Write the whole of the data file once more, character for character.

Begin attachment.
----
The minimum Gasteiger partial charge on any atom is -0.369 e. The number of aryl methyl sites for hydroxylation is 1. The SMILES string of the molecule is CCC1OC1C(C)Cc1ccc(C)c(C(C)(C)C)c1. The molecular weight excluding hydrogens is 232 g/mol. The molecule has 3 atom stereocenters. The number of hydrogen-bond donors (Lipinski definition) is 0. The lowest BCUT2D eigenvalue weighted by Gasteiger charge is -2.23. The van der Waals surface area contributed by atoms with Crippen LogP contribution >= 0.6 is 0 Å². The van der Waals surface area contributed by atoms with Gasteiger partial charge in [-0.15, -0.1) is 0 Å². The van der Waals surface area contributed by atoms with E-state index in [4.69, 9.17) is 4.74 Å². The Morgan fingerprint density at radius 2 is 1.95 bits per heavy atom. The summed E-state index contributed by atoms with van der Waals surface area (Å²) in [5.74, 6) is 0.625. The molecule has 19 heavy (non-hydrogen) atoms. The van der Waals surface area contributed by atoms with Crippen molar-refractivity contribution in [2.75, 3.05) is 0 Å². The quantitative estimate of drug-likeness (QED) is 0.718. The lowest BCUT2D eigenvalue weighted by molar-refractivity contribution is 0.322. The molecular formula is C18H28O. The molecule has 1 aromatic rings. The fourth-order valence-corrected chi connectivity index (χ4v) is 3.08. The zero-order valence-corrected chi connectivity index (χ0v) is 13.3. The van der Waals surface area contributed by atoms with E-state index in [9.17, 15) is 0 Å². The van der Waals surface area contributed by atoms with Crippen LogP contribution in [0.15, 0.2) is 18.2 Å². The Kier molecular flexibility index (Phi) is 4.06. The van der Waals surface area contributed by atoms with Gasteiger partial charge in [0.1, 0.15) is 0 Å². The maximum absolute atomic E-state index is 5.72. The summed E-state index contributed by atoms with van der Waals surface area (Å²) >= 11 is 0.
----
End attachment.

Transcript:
The minimum Gasteiger partial charge on any atom is -0.369 e. The number of aryl methyl sites for hydroxylation is 1. The SMILES string of the molecule is CCC1OC1C(C)Cc1ccc(C)c(C(C)(C)C)c1. The molecular weight excluding hydrogens is 232 g/mol. The molecule has 3 atom stereocenters. The number of hydrogen-bond donors (Lipinski definition) is 0. The lowest BCUT2D eigenvalue weighted by Gasteiger charge is -2.23. The van der Waals surface area contributed by atoms with Crippen LogP contribution >= 0.6 is 0 Å². The van der Waals surface area contributed by atoms with Gasteiger partial charge in [-0.15, -0.1) is 0 Å². The van der Waals surface area contributed by atoms with E-state index in [4.69, 9.17) is 4.74 Å². The Morgan fingerprint density at radius 2 is 1.95 bits per heavy atom. The summed E-state index contributed by atoms with van der Waals surface area (Å²) in [5.74, 6) is 0.625. The molecule has 19 heavy (non-hydrogen) atoms. The van der Waals surface area contributed by atoms with Crippen molar-refractivity contribution in [2.75, 3.05) is 0 Å². The quantitative estimate of drug-likeness (QED) is 0.718. The lowest BCUT2D eigenvalue weighted by molar-refractivity contribution is 0.322. The molecular formula is C18H28O. The molecule has 1 aromatic rings. The fourth-order valence-corrected chi connectivity index (χ4v) is 3.08. The zero-order valence-corrected chi connectivity index (χ0v) is 13.3. The van der Waals surface area contributed by atoms with E-state index in [9.17, 15) is 0 Å². The van der Waals surface area contributed by atoms with Crippen LogP contribution in [0.15, 0.2) is 18.2 Å². The Kier molecular flexibility index (Phi) is 4.06. The van der Waals surface area contributed by atoms with Gasteiger partial charge in [0.1, 0.15) is 0 Å². The maximum absolute atomic E-state index is 5.72. The summed E-state index contributed by atoms with van der Waals surface area (Å²) >= 11 is 0.